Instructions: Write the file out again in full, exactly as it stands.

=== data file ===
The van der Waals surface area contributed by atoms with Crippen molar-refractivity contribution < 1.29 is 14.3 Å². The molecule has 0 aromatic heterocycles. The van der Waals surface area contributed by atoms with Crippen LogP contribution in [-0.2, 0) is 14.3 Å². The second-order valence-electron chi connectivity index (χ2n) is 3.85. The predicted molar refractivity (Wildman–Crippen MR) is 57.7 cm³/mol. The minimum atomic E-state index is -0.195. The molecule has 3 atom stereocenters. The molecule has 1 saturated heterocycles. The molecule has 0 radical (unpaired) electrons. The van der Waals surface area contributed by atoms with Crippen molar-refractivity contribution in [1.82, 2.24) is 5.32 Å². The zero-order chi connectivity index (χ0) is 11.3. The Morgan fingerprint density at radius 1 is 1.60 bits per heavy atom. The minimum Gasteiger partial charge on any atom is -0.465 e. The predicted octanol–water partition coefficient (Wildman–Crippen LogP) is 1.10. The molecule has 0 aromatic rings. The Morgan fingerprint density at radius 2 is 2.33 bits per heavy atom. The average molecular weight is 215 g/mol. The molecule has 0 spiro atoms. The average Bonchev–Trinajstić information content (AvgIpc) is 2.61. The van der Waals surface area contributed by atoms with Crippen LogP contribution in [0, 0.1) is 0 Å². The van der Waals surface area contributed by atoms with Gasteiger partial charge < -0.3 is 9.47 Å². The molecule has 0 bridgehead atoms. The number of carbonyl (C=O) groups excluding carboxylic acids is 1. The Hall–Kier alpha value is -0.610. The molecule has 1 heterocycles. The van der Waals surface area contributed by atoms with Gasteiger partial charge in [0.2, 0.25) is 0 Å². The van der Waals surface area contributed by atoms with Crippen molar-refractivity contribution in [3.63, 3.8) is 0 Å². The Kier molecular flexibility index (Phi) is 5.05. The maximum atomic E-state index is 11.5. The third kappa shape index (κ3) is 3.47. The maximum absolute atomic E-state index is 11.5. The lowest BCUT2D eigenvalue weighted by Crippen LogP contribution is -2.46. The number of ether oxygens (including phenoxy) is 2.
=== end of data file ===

The van der Waals surface area contributed by atoms with Crippen molar-refractivity contribution < 1.29 is 14.3 Å². The molecule has 0 aromatic heterocycles. The van der Waals surface area contributed by atoms with Crippen LogP contribution in [-0.2, 0) is 14.3 Å². The second-order valence-electron chi connectivity index (χ2n) is 3.85. The predicted molar refractivity (Wildman–Crippen MR) is 57.7 cm³/mol. The minimum atomic E-state index is -0.195. The molecule has 3 atom stereocenters. The molecule has 1 saturated heterocycles. The molecule has 0 radical (unpaired) electrons. The van der Waals surface area contributed by atoms with Crippen molar-refractivity contribution in [1.82, 2.24) is 5.32 Å². The zero-order chi connectivity index (χ0) is 11.3. The Morgan fingerprint density at radius 1 is 1.60 bits per heavy atom. The minimum Gasteiger partial charge on any atom is -0.465 e. The predicted octanol–water partition coefficient (Wildman–Crippen LogP) is 1.10. The molecule has 0 aromatic rings. The Morgan fingerprint density at radius 2 is 2.33 bits per heavy atom. The average molecular weight is 215 g/mol. The molecule has 0 spiro atoms. The average Bonchev–Trinajstić information content (AvgIpc) is 2.61. The van der Waals surface area contributed by atoms with Crippen LogP contribution in [0, 0.1) is 0 Å². The van der Waals surface area contributed by atoms with Gasteiger partial charge < -0.3 is 9.47 Å². The molecule has 0 bridgehead atoms. The number of carbonyl (C=O) groups excluding carboxylic acids is 1. The Hall–Kier alpha value is -0.610. The molecule has 1 heterocycles. The van der Waals surface area contributed by atoms with Gasteiger partial charge in [0.2, 0.25) is 0 Å². The van der Waals surface area contributed by atoms with Crippen molar-refractivity contribution in [3.63, 3.8) is 0 Å². The Kier molecular flexibility index (Phi) is 5.05. The maximum atomic E-state index is 11.5. The third kappa shape index (κ3) is 3.47. The maximum absolute atomic E-state index is 11.5. The lowest BCUT2D eigenvalue weighted by Crippen LogP contribution is -2.46. The number of ether oxygens (including phenoxy) is 2.